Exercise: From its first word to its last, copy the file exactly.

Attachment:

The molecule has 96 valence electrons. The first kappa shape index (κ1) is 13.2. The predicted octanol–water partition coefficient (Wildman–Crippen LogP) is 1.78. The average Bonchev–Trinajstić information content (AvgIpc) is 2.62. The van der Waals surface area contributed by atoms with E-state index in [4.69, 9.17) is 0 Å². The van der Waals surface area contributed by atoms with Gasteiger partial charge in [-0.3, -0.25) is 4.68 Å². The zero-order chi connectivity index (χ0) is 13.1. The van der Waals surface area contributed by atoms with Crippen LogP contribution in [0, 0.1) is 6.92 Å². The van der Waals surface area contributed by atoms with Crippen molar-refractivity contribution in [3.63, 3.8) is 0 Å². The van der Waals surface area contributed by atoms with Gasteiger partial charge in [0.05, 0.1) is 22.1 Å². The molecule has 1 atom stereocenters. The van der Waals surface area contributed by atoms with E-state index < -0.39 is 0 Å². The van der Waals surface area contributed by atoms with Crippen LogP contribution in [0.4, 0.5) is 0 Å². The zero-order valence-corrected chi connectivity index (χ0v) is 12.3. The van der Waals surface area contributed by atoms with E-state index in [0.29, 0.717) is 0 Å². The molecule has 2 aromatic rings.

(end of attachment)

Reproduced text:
The molecule has 96 valence electrons. The first kappa shape index (κ1) is 13.2. The predicted octanol–water partition coefficient (Wildman–Crippen LogP) is 1.78. The average Bonchev–Trinajstić information content (AvgIpc) is 2.62. The van der Waals surface area contributed by atoms with E-state index in [4.69, 9.17) is 0 Å². The van der Waals surface area contributed by atoms with Gasteiger partial charge in [-0.3, -0.25) is 4.68 Å². The zero-order chi connectivity index (χ0) is 13.1. The van der Waals surface area contributed by atoms with Crippen LogP contribution in [0, 0.1) is 6.92 Å². The van der Waals surface area contributed by atoms with Crippen molar-refractivity contribution in [3.63, 3.8) is 0 Å². The van der Waals surface area contributed by atoms with Gasteiger partial charge in [0.05, 0.1) is 22.1 Å². The molecule has 1 atom stereocenters. The van der Waals surface area contributed by atoms with E-state index < -0.39 is 0 Å². The van der Waals surface area contributed by atoms with Crippen LogP contribution in [0.4, 0.5) is 0 Å². The zero-order valence-corrected chi connectivity index (χ0v) is 12.3. The van der Waals surface area contributed by atoms with E-state index in [0.29, 0.717) is 0 Å². The molecule has 2 aromatic rings.